Delayed endovascular revascularization in a patient with progressive neurological deterioration from bilateral intracranial vertebral artery occlusions: case report.
BACKGROUND AND IMPORTANCE: This article describes delayed endovascular revascularization in a patient with clinical and radiographic evidence of posterior circulation hemodynamic failure in the setting of intracranial occlusive lesions. CLINICAL PRESENTATION: A 48-year-old man presented with a 6-week history of progressive headache, nausea, and ataxia. Bilateral intracranial vertebral artery occlusions and a left posterior inferior cerebellar artery stroke were diagnosed, and the patient began warfarin therapy. Despite these measures, the patient developed dense lower cranial neuropathies, including severe dysarthria, decreased left-sided hearing acuity, and left facial droop. He presented at this point for endovascular evaluation. The patient underwent successful revascularization with intravascular Wingspan stents (Boston Scientific, Natick, Massachusetts) in a delayed fashion (approximately 6 weeks after his initial stroke presentation). His neurological syndrome stabilized and began to improve slowly. CONCLUSION: Patients with arterial occlusion should be evaluated acutely for potential revascularization. In the posterior circulation, clinical progression may supplant physiological imaging in the assessment of hemodynamic collapse. A subpopulation of patients will present with progressive deficits distinct from extracranial manifestations of vertebrobasilar insufficiency; these patients should be considered for delayed revascularization.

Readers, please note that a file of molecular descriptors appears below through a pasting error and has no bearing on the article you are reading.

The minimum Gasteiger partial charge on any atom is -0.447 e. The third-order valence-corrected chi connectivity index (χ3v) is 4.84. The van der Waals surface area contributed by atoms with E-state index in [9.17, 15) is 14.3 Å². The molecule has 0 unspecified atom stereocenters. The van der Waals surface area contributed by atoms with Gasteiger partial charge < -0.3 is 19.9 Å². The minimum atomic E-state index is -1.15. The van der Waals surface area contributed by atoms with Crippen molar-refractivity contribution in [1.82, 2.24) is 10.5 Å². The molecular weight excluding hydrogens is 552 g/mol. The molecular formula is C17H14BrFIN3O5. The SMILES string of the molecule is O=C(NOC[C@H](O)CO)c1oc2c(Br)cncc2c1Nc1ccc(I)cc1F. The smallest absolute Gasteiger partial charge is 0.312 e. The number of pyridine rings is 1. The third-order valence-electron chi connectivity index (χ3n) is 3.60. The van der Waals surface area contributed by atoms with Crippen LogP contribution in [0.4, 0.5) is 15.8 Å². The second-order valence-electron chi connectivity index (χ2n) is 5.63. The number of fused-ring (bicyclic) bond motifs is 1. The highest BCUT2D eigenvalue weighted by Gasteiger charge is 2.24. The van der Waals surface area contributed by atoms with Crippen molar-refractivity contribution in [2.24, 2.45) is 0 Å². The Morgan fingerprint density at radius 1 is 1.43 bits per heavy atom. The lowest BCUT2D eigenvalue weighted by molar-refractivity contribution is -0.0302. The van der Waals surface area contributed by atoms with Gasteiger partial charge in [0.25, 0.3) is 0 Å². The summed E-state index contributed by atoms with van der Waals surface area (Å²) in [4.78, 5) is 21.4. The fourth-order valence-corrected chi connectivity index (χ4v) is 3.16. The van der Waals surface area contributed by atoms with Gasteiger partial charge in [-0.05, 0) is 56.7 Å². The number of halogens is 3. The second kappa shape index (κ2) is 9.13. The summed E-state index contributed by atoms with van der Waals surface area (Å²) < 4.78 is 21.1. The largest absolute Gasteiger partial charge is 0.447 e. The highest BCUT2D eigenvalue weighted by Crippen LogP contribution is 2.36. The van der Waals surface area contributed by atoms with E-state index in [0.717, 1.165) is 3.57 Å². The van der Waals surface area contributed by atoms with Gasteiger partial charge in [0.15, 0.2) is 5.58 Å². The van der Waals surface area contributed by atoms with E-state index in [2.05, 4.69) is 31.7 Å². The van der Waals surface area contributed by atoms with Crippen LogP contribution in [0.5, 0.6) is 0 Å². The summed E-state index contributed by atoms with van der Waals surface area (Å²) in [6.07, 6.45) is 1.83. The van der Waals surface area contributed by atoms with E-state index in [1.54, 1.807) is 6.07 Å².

Ogilvy, CS; Khalessi, AA; Hauck, EF; Shannon, LR; Hopkins, LN; Levy, EI; Siddiqui, AH
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